Burnt body of an unidentified boy in Nagasaki on 10 August 1945. Photograph by Yamahata Yousuke (1917-1966).
Ever since the event, a controversy has raged about whether the decision to use the atomic bomb was justified or not, and what the real goals of its use were. According to Alex Wellerstein, an historian of science at the American Institute of Physics, “This was why, in 1947, Secretary of War Henry Stimson put his name on an article in Harpers that February 1947 titled ‘The Decision to Use the Atomic Bomb‘ — it was meant to be the ‘official’ response to the on-going debates and speculation.”
According to J. Samuel Walker, the official or “traditional” argument, goes like this:
- Truman made a decision to use the bomb on the basis of ending the war quickly;
- As far as the U.S. was concerned, Japan would not surrender on acceptable terms without either the bomb or invasion;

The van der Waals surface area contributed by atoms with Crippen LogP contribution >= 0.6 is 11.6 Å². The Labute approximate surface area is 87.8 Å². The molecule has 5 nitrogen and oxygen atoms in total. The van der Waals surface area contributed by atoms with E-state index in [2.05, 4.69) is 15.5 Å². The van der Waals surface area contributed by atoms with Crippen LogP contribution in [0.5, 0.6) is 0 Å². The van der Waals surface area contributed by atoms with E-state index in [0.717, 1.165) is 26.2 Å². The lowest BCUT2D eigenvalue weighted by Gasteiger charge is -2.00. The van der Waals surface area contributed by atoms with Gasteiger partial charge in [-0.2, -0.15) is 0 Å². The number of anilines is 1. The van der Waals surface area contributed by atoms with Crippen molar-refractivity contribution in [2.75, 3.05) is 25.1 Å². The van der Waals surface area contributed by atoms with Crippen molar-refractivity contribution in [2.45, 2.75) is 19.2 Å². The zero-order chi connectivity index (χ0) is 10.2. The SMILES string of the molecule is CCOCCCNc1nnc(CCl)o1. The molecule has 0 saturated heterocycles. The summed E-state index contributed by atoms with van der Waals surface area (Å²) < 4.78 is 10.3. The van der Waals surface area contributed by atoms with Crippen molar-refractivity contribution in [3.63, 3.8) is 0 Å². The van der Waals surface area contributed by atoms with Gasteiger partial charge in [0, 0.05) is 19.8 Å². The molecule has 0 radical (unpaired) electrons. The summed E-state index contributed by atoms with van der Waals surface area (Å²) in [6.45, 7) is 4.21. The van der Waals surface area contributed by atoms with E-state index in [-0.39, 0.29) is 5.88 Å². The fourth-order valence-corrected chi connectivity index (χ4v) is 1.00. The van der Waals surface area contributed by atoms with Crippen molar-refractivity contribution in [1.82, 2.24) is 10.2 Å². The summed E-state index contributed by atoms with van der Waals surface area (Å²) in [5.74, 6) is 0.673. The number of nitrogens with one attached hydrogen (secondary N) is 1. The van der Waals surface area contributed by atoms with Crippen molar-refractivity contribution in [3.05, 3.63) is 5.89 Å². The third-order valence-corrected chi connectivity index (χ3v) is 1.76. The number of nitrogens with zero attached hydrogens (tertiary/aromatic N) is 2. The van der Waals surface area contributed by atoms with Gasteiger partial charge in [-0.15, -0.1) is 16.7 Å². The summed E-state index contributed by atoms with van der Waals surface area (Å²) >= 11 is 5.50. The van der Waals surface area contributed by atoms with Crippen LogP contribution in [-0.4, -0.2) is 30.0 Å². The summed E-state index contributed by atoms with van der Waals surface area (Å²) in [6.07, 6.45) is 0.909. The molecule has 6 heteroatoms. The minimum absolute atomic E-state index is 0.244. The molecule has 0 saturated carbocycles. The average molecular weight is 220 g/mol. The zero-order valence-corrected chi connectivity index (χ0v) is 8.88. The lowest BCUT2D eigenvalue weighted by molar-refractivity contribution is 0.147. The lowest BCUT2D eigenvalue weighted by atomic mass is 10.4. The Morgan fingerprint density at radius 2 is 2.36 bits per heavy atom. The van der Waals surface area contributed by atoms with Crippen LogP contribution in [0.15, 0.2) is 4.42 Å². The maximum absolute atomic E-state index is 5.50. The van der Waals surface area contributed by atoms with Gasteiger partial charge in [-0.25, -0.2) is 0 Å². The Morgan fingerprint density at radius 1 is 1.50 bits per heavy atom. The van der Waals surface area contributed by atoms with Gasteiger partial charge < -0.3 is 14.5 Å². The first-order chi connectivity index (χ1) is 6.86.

- Of those two options, the bomb was the option that would cost the least number of American and Japanese lives;
- As the Japanese Emperor acknowledged in his surrender statement, the bomb did in fact end the war promptly.
The traditional argument has been opposed by the “revisionist” argument, which originated at about the same time:
- Japan was already defeated at the time the decision to use the bomb was made, and U.S. intelligence already knew this;
- Japan had been suing for peace and was ready to surrender without an invasion;
- The real reason the bomb was used was so to demonstrate its power to the Soviet Union, in an attempt to exert more influence on them in the postwar;
- The Japanese Emperor’s surrender statement invoked the bomb only as a politically-acceptable “excuse” for his people, when actually he surrendered primarily because of the Soviet invasion of Manchuria.
Boy carrying his injured brother a day after the Nagasaki bombing. Photograph by Yamahata Yousuke (1917-1966).